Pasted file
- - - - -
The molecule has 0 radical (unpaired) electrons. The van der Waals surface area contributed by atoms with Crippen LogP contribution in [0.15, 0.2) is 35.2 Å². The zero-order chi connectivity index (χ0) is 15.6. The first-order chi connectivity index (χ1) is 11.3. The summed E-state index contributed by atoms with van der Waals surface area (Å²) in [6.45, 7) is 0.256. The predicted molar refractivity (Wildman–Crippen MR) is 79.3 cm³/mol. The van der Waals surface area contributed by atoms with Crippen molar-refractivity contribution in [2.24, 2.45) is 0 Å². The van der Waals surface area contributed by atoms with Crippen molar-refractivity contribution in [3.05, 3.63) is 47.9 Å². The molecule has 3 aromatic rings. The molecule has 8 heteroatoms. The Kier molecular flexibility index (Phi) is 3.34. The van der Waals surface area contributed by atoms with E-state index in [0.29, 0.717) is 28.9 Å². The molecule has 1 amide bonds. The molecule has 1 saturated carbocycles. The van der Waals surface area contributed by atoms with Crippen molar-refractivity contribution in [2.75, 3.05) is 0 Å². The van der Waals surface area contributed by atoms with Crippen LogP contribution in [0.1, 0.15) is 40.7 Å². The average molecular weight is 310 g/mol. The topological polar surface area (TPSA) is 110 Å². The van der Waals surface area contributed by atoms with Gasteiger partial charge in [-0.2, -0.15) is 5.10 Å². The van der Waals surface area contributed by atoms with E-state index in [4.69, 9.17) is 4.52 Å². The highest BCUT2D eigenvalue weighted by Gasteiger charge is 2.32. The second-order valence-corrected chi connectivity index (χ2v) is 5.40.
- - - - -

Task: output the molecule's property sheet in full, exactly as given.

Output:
The molecule has 0 radical (unpaired) electrons. The van der Waals surface area contributed by atoms with Crippen LogP contribution in [0.15, 0.2) is 35.2 Å². The zero-order chi connectivity index (χ0) is 15.6. The first-order chi connectivity index (χ1) is 11.3. The summed E-state index contributed by atoms with van der Waals surface area (Å²) in [6.45, 7) is 0.256. The predicted molar refractivity (Wildman–Crippen MR) is 79.3 cm³/mol. The van der Waals surface area contributed by atoms with Crippen molar-refractivity contribution in [2.24, 2.45) is 0 Å². The van der Waals surface area contributed by atoms with Crippen molar-refractivity contribution in [3.05, 3.63) is 47.9 Å². The molecule has 3 aromatic rings. The molecule has 8 heteroatoms. The Kier molecular flexibility index (Phi) is 3.34. The van der Waals surface area contributed by atoms with E-state index in [0.29, 0.717) is 28.9 Å². The molecule has 1 amide bonds. The molecule has 1 saturated carbocycles. The van der Waals surface area contributed by atoms with Crippen molar-refractivity contribution in [2.75, 3.05) is 0 Å². The van der Waals surface area contributed by atoms with Crippen LogP contribution in [0.1, 0.15) is 40.7 Å². The average molecular weight is 310 g/mol. The topological polar surface area (TPSA) is 110 Å². The van der Waals surface area contributed by atoms with Gasteiger partial charge in [-0.2, -0.15) is 5.10 Å². The van der Waals surface area contributed by atoms with E-state index in [4.69, 9.17) is 4.52 Å². The highest BCUT2D eigenvalue weighted by Gasteiger charge is 2.32. The second-order valence-corrected chi connectivity index (χ2v) is 5.40.